At graduation, Okobi was recognized as a Ronald E. McNair Scholar, an award that goes every year to Black undergraduates who have excelled academically and contributed to the experience of students on campus from underrepresented groups. The award was established in honor of McNair PhD ’77, an accomplished astronaut who received his doctorate in physics from MIT and tragically perished onboard the Challenger space shuttle in 1986.
Having found a passion for applied, public health research, Okobi spent a year before medical school at a health care data analytics startup called Aetion. Aetion uses data from hospitals and insurance companies to analyze health care trends like medication usage and clinical outcomes. For a self-described “numbers nerd” like Okobi, it was a great way to learn how health care studies are designed and see the big picture behind clinical decisions.
It was her second year of medical school, though, that focused Okobi’s health interests around psychiatry for marginalized populations. During her clinical rotations, she worked at Cambridge Health Alliance (CHA), a public, community-centered hospital. At CHA, she served many non-English speakers and MassHealth recipients and was able to do rotations in outpatient, inpatient, and emergency psychiatric settings.
“I really got to see it from all angles,” Okobi says of her psychiatry rotations. “I loved the practice of creating space for people to talk about their lives.... It’s about the medicine and mental illness, but it’s also about seeing the whole person.”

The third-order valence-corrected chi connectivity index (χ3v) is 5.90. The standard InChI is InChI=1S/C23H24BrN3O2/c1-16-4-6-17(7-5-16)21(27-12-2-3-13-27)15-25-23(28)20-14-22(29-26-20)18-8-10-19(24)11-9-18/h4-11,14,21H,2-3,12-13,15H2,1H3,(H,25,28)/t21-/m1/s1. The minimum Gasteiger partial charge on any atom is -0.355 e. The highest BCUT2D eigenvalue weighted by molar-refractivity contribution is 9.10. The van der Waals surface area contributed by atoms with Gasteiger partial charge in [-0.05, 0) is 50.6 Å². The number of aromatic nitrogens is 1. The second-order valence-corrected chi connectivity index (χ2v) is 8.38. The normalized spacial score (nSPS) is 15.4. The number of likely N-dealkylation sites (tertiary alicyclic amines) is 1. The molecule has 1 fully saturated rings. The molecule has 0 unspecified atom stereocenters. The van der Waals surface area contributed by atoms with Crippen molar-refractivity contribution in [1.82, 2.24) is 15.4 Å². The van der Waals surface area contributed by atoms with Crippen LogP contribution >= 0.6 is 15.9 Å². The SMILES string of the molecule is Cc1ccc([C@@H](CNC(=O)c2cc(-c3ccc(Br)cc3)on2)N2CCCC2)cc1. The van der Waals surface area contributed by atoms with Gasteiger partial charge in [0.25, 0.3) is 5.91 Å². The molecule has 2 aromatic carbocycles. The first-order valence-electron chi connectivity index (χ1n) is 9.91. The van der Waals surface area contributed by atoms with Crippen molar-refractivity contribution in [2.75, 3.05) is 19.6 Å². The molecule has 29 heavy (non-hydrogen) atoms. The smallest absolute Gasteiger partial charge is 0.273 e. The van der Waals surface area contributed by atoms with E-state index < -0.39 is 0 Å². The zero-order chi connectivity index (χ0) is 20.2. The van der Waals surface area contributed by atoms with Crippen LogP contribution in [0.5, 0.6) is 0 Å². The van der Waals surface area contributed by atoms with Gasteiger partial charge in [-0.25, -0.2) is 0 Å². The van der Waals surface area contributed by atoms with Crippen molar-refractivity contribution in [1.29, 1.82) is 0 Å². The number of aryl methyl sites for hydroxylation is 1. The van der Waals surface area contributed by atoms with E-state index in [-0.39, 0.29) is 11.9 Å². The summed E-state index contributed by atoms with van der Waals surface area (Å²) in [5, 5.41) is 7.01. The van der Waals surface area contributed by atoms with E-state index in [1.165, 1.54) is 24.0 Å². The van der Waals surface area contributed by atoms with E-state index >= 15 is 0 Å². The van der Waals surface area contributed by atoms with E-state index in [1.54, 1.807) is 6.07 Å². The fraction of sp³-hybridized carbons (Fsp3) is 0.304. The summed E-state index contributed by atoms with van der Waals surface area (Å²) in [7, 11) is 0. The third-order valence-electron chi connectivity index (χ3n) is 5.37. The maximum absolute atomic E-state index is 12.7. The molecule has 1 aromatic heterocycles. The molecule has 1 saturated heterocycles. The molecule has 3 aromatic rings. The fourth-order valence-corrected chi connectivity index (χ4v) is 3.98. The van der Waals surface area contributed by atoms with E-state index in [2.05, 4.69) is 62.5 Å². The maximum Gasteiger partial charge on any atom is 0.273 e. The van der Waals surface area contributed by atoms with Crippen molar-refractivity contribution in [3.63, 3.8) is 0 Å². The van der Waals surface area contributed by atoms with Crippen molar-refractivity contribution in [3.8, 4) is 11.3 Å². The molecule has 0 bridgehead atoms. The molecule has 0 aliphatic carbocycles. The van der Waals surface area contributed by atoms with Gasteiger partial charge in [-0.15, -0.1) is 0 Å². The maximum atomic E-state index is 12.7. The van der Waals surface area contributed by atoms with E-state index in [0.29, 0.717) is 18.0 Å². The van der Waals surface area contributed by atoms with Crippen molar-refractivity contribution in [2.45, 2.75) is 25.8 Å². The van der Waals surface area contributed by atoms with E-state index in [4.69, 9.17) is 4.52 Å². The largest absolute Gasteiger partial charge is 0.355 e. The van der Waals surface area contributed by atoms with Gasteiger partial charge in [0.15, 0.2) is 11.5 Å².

As for what’s next, Okobi will be heading west for her residency in psychiatry at the University of California San Francisco.
Her work with CHA convinced Okobi to apply for residencies in psychiatry. She’s primarily interested in acute care settings, particularly for those with severe, chronic mental illnesses like schizophrenia. For her, one of the joys of inpatient care is working closely with patients on a daily basis, to, as she describes it, “try to leave a positive, lasting impression on those first encountering psychiatric care.”
Yet, armed with her degree in public health, she’s also committed to combining her clinical practice with ongoing research. At Harvard, she organized a mental health survey for medical and dental students in her class to improve access to mental health resources. Since 2020, she’s been participating in research on psychiatric emergency care utilization with the Boston Emergency Services Team. In 2020, she returned to Aetion, as a consultant with their new FDA-backed Covid-19 research group, to lead epidemiological studies examining Covid-19 risk factors.
Looking back, Okobi knows that it may seem like she had a clear professional plan from the get-go. But she stresses that that wasn’t her experience at all, and current students should understand that things have a way of working out if you’re open to trying things.
“My path was very much like ping-pong, never knowing where I’m going next,” she says. “The uncertainty never really ends, but I take refuge in those moments of serendipity, when I find something or someone that excites me and challenges me to be a better version of myself.”
Photo (top): Steph Stevenson.
This story was originally published by MIT School of Science.